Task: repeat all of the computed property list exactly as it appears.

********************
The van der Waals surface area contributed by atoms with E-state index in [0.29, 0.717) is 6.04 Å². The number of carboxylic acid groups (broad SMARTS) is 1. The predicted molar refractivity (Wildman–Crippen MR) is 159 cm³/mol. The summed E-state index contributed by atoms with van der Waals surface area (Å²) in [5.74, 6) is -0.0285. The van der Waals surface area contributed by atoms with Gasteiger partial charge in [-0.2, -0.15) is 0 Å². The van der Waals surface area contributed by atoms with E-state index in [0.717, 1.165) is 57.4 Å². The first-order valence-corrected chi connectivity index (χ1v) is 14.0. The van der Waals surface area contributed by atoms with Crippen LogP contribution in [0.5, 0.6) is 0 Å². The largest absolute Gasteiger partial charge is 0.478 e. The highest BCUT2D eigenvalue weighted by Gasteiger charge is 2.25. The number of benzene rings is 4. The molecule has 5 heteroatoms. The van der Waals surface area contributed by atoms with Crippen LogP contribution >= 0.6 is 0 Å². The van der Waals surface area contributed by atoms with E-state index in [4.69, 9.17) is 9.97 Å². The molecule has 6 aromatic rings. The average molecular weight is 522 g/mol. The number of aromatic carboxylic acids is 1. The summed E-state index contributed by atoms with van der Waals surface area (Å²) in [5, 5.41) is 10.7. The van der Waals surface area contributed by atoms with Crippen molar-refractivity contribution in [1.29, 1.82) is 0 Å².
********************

The van der Waals surface area contributed by atoms with E-state index in [0.29, 0.717) is 6.04 Å². The number of carboxylic acid groups (broad SMARTS) is 1. The predicted molar refractivity (Wildman–Crippen MR) is 159 cm³/mol. The summed E-state index contributed by atoms with van der Waals surface area (Å²) in [5.74, 6) is -0.0285. The van der Waals surface area contributed by atoms with Gasteiger partial charge in [-0.2, -0.15) is 0 Å². The van der Waals surface area contributed by atoms with E-state index in [0.717, 1.165) is 57.4 Å². The first-order valence-corrected chi connectivity index (χ1v) is 14.0. The van der Waals surface area contributed by atoms with Crippen LogP contribution in [0.5, 0.6) is 0 Å². The largest absolute Gasteiger partial charge is 0.478 e. The highest BCUT2D eigenvalue weighted by Gasteiger charge is 2.25. The number of benzene rings is 4. The molecule has 5 heteroatoms. The van der Waals surface area contributed by atoms with Crippen LogP contribution >= 0.6 is 0 Å². The van der Waals surface area contributed by atoms with E-state index in [4.69, 9.17) is 9.97 Å². The molecule has 6 aromatic rings. The average molecular weight is 522 g/mol. The number of aromatic carboxylic acids is 1. The summed E-state index contributed by atoms with van der Waals surface area (Å²) in [5, 5.41) is 10.7. The van der Waals surface area contributed by atoms with Crippen molar-refractivity contribution in [1.29, 1.82) is 0 Å².